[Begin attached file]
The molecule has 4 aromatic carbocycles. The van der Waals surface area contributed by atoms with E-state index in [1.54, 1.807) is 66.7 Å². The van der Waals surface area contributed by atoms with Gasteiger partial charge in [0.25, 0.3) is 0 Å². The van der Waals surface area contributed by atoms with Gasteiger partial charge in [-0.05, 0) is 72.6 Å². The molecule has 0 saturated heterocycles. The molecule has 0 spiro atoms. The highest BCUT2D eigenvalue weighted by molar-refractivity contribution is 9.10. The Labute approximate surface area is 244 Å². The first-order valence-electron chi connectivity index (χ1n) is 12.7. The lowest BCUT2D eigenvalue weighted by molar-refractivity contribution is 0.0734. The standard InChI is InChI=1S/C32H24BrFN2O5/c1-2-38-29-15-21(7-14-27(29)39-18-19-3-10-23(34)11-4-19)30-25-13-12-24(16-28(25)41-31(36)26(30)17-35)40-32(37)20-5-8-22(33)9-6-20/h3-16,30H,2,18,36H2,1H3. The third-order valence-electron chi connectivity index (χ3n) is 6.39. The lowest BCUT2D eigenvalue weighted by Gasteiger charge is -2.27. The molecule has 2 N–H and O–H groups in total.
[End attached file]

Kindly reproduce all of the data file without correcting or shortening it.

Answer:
The molecule has 4 aromatic carbocycles. The van der Waals surface area contributed by atoms with E-state index in [1.54, 1.807) is 66.7 Å². The van der Waals surface area contributed by atoms with Gasteiger partial charge in [0.25, 0.3) is 0 Å². The van der Waals surface area contributed by atoms with Gasteiger partial charge in [-0.05, 0) is 72.6 Å². The molecule has 0 saturated heterocycles. The molecule has 0 spiro atoms. The highest BCUT2D eigenvalue weighted by molar-refractivity contribution is 9.10. The Labute approximate surface area is 244 Å². The first-order valence-electron chi connectivity index (χ1n) is 12.7. The lowest BCUT2D eigenvalue weighted by molar-refractivity contribution is 0.0734. The standard InChI is InChI=1S/C32H24BrFN2O5/c1-2-38-29-15-21(7-14-27(29)39-18-19-3-10-23(34)11-4-19)30-25-13-12-24(16-28(25)41-31(36)26(30)17-35)40-32(37)20-5-8-22(33)9-6-20/h3-16,30H,2,18,36H2,1H3. The third-order valence-electron chi connectivity index (χ3n) is 6.39. The lowest BCUT2D eigenvalue weighted by Gasteiger charge is -2.27. The molecule has 2 N–H and O–H groups in total.